Photo by Jeremy Bishop on Unsplash

To Grow, Or Not to Grow? That is the Question.

This morning, I listened to Pat Flynn's podcast with the founder of Foundr, which is an education company around running businesses. They were talking about growing a company, and what it takes to get from six-figures per year to seven-figures per year. 

That's something that speaks to where I am in life right now. I run an education company too that makes six-figures per year. And this podcast got me thinking.

Do I want to grow to seven-figures per year?

That might seem to be an odd question. Some would say, “OF COURSE you should want to grow a six-figure business to a seven-figure one. Of course! How can someone even ask such a silly question!”

But there's also something about liking what I have and where I am. I like being able to start my day at Noon. I like being able to choose what I work on at any particular moment. Right now, I'm writing a blog post because I feel like writing one. I should be doing some research on my next course, but I'll do that once I have this blog post written.

I like being able to travel, take vacations, and generally disconnect from the Internet from time to time. 

Perhaps what I have is best described as a lifestyle business. My business is exactly what I need for my lifestyle. It brings me regular monthly income, and not much of it is urgent or time dependent.

Photo by Alicia Gauthier on Unsplash
Photo by Alicia Gauthier on Unsplash

So, I have to weigh the pros and cons of letting go of what I have to go for the proverbial brass ring of a seven-figure per year business.

The pros are pretty straight-forward. Let's say I was able to turn my training business into a $5 million per year revenue business. Assuming I could keep half of that, that would be $2.5 million per year saved. The lifestyle that would unlock is hopefully quite obvious.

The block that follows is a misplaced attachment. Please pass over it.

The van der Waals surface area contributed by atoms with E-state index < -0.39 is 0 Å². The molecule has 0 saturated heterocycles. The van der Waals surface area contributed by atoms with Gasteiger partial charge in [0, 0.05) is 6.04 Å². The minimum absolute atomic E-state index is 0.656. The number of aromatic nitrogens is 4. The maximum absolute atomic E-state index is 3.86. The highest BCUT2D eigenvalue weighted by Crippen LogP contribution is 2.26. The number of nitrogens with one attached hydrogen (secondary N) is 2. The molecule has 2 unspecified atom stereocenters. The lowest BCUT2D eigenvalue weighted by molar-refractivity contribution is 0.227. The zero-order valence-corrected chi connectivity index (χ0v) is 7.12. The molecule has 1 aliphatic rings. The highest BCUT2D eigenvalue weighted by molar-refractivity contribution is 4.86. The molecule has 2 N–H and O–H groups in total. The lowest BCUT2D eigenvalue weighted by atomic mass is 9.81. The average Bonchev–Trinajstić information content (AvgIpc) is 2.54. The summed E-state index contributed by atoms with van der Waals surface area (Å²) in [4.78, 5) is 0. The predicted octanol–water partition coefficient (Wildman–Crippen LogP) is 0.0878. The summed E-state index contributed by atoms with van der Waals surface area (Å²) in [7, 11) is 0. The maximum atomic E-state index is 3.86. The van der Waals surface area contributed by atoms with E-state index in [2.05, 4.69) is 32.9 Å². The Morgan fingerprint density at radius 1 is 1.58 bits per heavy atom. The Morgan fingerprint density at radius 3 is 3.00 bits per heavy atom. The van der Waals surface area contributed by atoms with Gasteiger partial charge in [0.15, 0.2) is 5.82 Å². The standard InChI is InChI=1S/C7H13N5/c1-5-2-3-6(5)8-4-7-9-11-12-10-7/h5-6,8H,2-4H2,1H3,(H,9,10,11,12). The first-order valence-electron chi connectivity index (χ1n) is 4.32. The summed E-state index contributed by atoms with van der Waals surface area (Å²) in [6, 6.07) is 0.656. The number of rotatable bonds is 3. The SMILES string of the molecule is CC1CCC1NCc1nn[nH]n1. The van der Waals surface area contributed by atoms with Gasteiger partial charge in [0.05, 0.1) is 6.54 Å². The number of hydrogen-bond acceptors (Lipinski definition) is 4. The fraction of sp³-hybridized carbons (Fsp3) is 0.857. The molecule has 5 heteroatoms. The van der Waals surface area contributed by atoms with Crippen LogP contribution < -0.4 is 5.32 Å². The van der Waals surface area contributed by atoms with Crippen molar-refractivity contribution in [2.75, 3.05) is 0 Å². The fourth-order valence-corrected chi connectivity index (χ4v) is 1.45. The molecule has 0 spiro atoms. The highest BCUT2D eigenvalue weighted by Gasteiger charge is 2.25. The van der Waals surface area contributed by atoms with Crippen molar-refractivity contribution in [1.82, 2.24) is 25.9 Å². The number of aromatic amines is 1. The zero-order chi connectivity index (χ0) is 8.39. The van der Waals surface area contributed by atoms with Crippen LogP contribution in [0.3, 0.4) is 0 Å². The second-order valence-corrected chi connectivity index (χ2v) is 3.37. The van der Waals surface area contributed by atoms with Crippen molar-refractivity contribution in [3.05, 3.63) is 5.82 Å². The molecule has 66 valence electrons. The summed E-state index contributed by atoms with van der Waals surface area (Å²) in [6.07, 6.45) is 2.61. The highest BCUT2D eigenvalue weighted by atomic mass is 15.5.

No, I don't have dreams of having a chalet in the Swiss Alps or a home in the Hollywood Hills. But having a successful business that is several times larger than my current business would allow me to help way more students, hire people and provide them with a great job, increase my charitable giving, and possibly build a legacy that outlives me.

And never mind that it will allow me to eventually step away from day-to-day operations yet retain the benefits of the business still continuing to thrive and grow. How great would that be?

But certainly there would be a cost to attain that. 

I would have to spend more hours per week working “on” the business and not “in” it. I would have to take chances by spending more money to grow. I would have to take chances in hiring people. I would have to let go of control of certain things. I might have to borrow money or accept investment. I might fail.

I know I need to think more about this. I need to talk to people more seriously about this. If I want to grow, I should do it. 

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